none
No File Information Being Generated for _CrtDumpMemoryLeaks

    Question

  • Hey all,

    I'm trying to use the VC++ Memory Leak detection utilites and while it seems to be working for the most part, I can't seem to get it to generate the File and Line information for me. 

    As per the information on this page: http://msdn2.microsoft.com/en-us/library/e5ewb1h3(VS.80).aspx
    I have included the given libraries and defined the _CRTDBG_MAP_ALLOC constant, but I'm still not getting the file and line information when I call _CrtDumpMemoryLeaks. 

    In the process of writing this message I realized that it might be due to the fact that most of my code is using new.  Is it possible to get file/line info using new? 

    On the otherhand, I have a C library that I wouldn't mind watching for allocations, so if I want to allow it to map the allocations from that library I'm assuming that I need to recompile  it with the above includes, correct?
    Saturday, March 01, 2008 1:05 AM

Answers

  • With a little bit of extra code, you can get it to work with new/delete:


    Code Snippet

    // compile with cl /D_DEBUG /MDd /EHsc leak2.cpp

    #define _CRTDBG_MAP_ALLOC

    #include <iostream>
    #include <crtdbg.h>

    #ifdef _DEBUG
    #define DEBUG_NEW new(_NORMAL_BLOCK, __FILE__, __LINE__)
    #define new DEBUG_NEW
    #endif


    int main()
    {
        char *a = new char[10];
        char *b = (char*)malloc(20);
        _CrtDumpMemoryLeaks();
        return 0;
    }




    ---
    @MS: And fix the bloody code block button with Opera already! And the rest of the site! (Had to post with firefox)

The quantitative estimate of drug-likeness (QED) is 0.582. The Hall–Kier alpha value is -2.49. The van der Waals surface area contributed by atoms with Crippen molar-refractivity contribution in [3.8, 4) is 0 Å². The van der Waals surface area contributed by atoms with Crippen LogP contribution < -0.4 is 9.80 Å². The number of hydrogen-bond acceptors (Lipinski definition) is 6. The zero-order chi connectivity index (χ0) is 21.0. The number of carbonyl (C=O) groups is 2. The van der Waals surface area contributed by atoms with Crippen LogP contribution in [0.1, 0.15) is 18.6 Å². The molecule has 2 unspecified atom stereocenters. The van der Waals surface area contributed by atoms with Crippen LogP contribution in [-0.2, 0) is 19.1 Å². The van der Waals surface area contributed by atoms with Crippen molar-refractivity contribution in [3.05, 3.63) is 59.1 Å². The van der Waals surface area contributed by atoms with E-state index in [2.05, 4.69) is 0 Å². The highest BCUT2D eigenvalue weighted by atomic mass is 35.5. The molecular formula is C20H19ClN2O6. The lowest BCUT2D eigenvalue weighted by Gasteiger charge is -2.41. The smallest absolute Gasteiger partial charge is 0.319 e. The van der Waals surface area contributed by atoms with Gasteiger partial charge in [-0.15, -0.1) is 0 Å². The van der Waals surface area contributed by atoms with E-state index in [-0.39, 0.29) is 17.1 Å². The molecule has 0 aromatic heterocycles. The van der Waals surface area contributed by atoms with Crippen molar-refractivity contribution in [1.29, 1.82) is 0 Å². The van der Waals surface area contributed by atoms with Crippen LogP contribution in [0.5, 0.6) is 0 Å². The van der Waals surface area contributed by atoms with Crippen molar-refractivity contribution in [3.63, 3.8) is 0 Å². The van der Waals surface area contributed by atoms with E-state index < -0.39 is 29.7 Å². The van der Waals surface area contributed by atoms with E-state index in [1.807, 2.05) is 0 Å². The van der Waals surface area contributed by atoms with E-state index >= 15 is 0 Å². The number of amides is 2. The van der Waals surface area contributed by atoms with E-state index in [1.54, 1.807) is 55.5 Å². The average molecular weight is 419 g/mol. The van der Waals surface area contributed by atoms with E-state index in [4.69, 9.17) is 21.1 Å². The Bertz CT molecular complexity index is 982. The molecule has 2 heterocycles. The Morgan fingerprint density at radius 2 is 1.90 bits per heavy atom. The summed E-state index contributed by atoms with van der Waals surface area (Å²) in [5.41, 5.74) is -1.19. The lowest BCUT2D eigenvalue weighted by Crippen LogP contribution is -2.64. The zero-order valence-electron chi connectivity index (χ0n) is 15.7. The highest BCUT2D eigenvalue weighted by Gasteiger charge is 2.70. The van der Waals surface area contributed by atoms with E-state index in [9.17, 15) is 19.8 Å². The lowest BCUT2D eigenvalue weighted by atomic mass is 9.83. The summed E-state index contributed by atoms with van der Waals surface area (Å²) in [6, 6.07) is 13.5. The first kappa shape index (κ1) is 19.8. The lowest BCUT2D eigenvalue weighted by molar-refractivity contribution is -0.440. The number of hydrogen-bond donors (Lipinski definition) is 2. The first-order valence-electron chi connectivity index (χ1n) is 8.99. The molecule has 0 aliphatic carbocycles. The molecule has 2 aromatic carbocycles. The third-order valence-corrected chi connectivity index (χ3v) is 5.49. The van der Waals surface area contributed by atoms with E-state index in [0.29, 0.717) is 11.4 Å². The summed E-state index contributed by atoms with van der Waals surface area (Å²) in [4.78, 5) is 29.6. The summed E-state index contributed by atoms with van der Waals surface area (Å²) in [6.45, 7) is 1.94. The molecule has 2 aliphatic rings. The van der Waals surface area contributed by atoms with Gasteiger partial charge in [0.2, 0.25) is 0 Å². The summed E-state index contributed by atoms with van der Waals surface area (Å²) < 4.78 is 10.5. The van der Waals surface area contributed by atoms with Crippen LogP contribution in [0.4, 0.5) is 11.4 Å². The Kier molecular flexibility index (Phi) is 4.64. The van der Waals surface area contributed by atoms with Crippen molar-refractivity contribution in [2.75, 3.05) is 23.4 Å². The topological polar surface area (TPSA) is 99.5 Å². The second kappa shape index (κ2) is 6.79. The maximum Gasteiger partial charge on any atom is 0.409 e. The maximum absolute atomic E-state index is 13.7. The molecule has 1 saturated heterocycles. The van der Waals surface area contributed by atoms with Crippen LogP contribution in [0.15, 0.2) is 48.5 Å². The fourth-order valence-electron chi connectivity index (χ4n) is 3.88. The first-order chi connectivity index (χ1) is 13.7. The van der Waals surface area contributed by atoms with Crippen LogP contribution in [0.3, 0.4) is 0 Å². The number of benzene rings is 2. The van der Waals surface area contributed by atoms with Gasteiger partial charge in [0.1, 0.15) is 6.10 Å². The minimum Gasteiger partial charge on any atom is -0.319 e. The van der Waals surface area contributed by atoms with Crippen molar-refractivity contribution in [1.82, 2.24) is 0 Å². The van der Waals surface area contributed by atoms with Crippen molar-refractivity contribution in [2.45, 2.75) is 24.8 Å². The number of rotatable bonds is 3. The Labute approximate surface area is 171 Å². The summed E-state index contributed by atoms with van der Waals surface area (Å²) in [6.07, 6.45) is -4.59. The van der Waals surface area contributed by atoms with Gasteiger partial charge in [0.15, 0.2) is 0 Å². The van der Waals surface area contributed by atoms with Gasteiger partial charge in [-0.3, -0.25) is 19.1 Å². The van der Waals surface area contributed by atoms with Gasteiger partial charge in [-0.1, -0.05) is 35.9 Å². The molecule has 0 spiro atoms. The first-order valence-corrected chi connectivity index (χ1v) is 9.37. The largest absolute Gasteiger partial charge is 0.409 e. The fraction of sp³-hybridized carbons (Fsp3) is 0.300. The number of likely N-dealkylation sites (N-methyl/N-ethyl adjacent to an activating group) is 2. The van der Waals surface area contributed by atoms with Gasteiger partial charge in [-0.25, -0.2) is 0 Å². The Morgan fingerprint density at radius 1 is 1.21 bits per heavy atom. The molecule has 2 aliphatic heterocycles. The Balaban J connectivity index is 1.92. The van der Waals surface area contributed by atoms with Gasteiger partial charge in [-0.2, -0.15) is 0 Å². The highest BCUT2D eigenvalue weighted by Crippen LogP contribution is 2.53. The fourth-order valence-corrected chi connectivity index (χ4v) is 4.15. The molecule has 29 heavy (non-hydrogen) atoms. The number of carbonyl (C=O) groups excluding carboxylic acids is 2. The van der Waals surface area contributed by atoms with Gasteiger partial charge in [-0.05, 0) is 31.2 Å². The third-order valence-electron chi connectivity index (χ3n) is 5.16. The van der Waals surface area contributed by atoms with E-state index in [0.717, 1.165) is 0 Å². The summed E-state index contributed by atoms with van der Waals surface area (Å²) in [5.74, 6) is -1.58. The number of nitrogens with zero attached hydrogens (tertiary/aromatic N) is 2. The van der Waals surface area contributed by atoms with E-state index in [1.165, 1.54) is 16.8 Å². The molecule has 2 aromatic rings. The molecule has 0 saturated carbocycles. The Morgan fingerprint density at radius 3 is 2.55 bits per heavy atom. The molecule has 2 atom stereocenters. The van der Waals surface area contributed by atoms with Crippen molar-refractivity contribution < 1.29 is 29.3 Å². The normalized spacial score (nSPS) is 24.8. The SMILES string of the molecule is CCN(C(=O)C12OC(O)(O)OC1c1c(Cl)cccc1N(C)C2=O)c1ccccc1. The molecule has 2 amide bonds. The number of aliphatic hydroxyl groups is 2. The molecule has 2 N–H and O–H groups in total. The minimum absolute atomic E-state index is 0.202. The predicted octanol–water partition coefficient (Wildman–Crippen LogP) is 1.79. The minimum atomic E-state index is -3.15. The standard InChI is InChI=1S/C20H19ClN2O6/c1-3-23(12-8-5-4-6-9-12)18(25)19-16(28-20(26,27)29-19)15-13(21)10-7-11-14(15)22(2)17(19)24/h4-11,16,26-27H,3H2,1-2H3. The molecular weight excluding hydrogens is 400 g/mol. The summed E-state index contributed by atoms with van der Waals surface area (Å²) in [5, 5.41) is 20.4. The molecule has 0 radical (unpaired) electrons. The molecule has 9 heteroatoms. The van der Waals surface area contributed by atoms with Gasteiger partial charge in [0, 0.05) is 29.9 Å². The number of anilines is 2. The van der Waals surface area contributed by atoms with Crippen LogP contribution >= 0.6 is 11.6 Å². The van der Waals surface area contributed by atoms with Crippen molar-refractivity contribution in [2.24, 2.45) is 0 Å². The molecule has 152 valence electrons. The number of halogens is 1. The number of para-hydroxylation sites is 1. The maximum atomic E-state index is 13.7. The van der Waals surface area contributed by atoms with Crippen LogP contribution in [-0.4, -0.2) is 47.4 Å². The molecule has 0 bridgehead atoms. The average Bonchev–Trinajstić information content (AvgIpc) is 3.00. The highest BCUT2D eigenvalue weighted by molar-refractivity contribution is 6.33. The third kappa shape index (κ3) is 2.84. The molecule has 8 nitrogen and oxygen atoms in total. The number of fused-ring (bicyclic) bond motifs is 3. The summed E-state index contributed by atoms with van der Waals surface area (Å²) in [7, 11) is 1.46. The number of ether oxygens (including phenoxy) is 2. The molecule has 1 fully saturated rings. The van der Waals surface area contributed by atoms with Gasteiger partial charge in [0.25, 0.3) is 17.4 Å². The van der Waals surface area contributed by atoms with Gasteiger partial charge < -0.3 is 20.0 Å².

Saturday, March 01, 2008 6:45 AM
  •  

    Your assessment is correct - that macro applies only to C library

    functions, not to C++. You can see which functions are affected

    by looking in crtdbg.h for the #ifdef  _CRTDBG_MAP_ALLOC
    block. I'm not aware of a similar facility for C++ in VC++, only

    in other debuggers.

     

    Yes, you will have to recompile the library. The activation is

    accomplished via macros which get applied to your source code

    by the preprocessor prior to compilation.

     

    - Wayne

     

    Saturday, March 01, 2008 4:34 AM

All replies

  •  

    Your assessment is correct - that macro applies only to C library

    functions, not to C++. You can see which functions are affected

    by looking in crtdbg.h for the #ifdef  _CRTDBG_MAP_ALLOC
    block. I'm not aware of a similar facility for C++ in VC++, only

    in other debuggers.

     

    Yes, you will have to recompile the library. The activation is

    accomplished via macros which get applied to your source code

    by the preprocessor prior to compilation.

     

    - Wayne

     

    Saturday, March 01, 2008 4:34 AM
  • With a little bit of extra code, you can get it to work with new/delete:


    Code Snippet

    // compile with cl /D_DEBUG /MDd /EHsc leak2.cpp

    #define _CRTDBG_MAP_ALLOC

    #include <iostream>
    #include <crtdbg.h>

    #ifdef _DEBUG
    #define DEBUG_NEW new(_NORMAL_BLOCK, __FILE__, __LINE__)
    #define new DEBUG_NEW
    #endif


    int main()
    {
        char *a = new char[10];
        char *b = (char*)malloc(20);
        _CrtDumpMemoryLeaks();
        return 0;
    }




    ---
    @MS: And fix the bloody code block button with Opera already! And the rest of the site! (Had to post with firefox)